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Council approves design program for Olde Town

 

Last updated 7/1/2020 at 1:39pm



The Fountain City Council has approved a plan that city officials hope will encourage property owners in the Olde Town district to incorporate certain design elements to improve the look and feel of the area.

Last Tuesday, June 23, the council approved the Design Aesthetic Incentive Program for Olde Town, a program that will use incentives in the form of … in exchange for new construction and renovations adhering to a very specific set of guidelines.

This latest program is the culmination of numerous efforts over the years to revitalize downtown, thereby encouraging property investment and small business entry within the area.

The city established the U.S. 85 Urban Renewal Area in 2008; Olde Town lies within those boundaries. The city adopted the Olde Town Revitalization Plan in 2014. In 2019, the City Council was presented the findings of the THK Design and Aesthetics Guidelines project, sponsored by the Fountain Urban Renewal Authority (FURA), and this is a result of that.

According to city documents, the goal of this incentive program “is to establish a partnership policy towards encouraging design standards which will lend itself towards the cultivation of a unique sense of place for the community’s Olde Town district.”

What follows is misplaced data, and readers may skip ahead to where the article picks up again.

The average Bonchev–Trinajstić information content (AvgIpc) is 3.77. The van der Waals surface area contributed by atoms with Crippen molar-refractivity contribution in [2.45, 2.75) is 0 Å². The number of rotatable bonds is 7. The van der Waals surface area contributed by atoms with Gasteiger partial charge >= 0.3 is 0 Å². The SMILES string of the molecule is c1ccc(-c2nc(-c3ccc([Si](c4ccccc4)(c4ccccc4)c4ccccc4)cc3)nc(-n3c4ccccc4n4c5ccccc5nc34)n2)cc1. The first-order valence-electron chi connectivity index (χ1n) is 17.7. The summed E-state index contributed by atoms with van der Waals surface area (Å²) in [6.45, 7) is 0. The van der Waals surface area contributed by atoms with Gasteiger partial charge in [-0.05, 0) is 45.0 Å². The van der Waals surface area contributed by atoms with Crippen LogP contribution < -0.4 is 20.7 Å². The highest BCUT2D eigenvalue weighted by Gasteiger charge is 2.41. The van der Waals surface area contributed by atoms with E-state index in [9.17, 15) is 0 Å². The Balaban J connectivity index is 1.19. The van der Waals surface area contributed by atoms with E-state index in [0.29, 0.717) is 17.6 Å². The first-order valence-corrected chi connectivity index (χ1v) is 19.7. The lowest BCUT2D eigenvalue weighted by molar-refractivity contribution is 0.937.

Olde Town boundaries generally encompass the downtown Fountain area, from I-25 on the south, Comanche Village Drive at the north, and jutting out east and west anywhere from one block to several blocks.

Kimberly Bailey, the city’s economic development director, said the standards aim to avoid “harsh” or “bland” designs while promoting “warm, inviting” aesthetics that would appeal to residents and visitors alike.

“This provides a very attractive product for our community and sets the standard and really would entice future development of interest into our district, future investment in existing property upgrades, and all that lends itself to allowing and attracting small business to want to cultivate within our district and serve our community base,” Bailey said.